A Song of Adult Humour and Child Suitability
Weird things happen when you don’t go on the internet for a while. Sometimes you waltz back in to find everyone freaking out about the colour of a dress or a dictator’s eyebrows. Sometimes you get back to Facebook to discover that an insignificant high school in a small town in Manchester is trending because a schoolboy has dressed as Christian Grey for World Book Day and people are outraged at the school’s decision to take steps.
I won’t bother worrying about whether the decision to remove him from pictures and have him modify his costume (as the school state happened, rather than the commonly reported ‘sent home’) is the right one. I won’t worry who or what is in the wrong here. I know that schools will twist the truth to look good in the media, as much as parents and kids will do so for attention. I don’t wonder, on a fun day off timetable that won’t impact his education substantially, if anything could have been handled better.
What I’m considering is that the book is entirely unsuitable for the environment. Had the boy turned up dressed like that for a screening of Fifty Shades of Grey, he probably wouldn’t have got a second glance… but he also wouldn’t have got in. The film is, as it should be, rated 18. Books have no such constrictions on them, but it should be clear to anyone that the target audience isn’t year seven students. His mother even insists that he hasn’t read the book… but she allowed (perhaps encouraged) his choice of controversial costume.
I haven’t been on the internet because I’ve been busy. Today, for example, I went to a Baby and Toddler fair, hoping to find something cute as a treat for my son. Amongst the adorable vests and fluffy blankets I noticed a selection of t-shirts for small children referencing, amongst others, cultural phenomena such as Game of Thrones, The Godfather and Breaking Bad. All of those are shows that I wouldn’t let my child watch until he’s much older. The shirts seemed to be pretty popular. And why wouldn’t they? A combination of small (so automatically adorable) clothing and humorous puns that appeal to fans of cult TV shows and people who know that babies are smelly and noisy.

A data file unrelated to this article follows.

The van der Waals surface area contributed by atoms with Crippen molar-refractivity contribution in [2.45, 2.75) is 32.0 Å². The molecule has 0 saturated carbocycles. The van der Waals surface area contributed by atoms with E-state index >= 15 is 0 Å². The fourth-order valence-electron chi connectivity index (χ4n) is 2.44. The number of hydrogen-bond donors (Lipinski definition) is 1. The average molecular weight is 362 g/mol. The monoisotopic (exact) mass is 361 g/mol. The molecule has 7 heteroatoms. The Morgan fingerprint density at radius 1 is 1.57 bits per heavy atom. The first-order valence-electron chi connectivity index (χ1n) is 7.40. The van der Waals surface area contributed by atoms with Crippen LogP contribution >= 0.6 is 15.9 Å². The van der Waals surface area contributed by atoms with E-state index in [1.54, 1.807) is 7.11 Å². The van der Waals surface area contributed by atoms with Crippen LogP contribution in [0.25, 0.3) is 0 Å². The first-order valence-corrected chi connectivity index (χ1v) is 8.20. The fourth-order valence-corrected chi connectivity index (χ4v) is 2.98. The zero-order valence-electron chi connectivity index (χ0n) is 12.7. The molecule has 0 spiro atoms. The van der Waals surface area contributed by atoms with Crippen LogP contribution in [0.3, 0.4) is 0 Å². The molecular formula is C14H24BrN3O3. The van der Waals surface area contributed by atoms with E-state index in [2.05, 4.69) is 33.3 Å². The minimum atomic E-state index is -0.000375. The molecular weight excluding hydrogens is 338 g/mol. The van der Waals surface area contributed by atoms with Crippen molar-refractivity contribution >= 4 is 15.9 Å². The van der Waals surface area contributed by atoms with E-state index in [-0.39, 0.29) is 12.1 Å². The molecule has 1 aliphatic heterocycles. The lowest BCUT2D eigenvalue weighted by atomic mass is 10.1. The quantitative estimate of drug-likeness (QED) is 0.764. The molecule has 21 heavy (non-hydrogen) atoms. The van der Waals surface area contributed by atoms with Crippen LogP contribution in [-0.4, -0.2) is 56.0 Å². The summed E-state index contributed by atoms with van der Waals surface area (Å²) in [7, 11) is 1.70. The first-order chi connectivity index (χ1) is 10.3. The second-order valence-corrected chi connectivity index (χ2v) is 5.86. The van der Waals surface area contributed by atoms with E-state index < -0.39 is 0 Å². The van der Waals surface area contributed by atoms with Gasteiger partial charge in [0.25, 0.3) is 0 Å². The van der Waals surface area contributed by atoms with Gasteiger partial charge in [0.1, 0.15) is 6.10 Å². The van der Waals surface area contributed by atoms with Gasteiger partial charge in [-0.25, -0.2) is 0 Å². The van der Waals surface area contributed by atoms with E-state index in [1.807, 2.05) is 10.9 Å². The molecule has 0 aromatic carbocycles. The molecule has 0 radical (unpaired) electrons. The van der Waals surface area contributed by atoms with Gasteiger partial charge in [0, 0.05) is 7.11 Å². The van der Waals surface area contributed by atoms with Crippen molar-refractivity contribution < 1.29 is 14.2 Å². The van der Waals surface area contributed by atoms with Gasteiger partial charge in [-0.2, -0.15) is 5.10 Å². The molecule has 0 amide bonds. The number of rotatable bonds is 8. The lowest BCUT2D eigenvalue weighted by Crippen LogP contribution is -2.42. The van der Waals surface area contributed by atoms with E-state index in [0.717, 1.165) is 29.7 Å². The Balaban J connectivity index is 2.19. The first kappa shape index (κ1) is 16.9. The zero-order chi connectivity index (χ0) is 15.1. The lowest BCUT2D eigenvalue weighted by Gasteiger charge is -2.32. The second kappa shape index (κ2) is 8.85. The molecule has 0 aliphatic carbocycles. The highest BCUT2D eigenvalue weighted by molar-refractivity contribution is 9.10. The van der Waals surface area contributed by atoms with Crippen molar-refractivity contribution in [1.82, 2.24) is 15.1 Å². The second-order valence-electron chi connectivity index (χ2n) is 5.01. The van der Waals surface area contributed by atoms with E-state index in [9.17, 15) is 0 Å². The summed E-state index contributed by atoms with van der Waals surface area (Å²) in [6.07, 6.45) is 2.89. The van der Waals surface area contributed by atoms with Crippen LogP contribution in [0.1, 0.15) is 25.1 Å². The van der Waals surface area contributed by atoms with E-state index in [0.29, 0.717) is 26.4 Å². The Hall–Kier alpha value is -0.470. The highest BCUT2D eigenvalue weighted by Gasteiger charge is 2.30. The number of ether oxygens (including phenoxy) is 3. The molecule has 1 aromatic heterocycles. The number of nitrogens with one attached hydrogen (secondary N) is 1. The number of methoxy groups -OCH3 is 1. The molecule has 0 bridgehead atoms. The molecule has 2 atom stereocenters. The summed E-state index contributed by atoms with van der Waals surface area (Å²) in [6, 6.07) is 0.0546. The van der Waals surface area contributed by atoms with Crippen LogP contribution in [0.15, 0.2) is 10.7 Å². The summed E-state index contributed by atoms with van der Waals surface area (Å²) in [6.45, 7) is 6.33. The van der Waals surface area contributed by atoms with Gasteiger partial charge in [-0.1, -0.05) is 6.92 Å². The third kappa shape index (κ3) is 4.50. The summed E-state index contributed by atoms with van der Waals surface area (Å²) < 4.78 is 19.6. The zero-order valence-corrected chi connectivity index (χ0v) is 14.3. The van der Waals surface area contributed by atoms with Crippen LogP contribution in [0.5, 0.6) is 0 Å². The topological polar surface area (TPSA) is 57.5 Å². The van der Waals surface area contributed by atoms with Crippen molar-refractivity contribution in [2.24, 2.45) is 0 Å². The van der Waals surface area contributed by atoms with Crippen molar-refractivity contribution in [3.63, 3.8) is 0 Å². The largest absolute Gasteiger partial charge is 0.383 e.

I don’t doubt for a second that most of the parents rushing to buy the stall’s wares would stop short of letting their toddlers settle down for an afternoon in front of the sex, swords and screaming of Westeros…
But somehow we didn’t feel that there was a problem referencing it all on the child’s torso.
It’s clear we have rules and guidelines about what is suitable for young people for a reason. Even if we, as children, didn’t see it that way, not a lot of good would come from universal access to this material. And since the adverts for the books, films and shows are everywhere (from our TVs in our homes to the buses that take children to school) we can’t assume children remain completely innocent and ignorant to the content.
We can’t stop children getting ANY exposure… but where should we draw the line?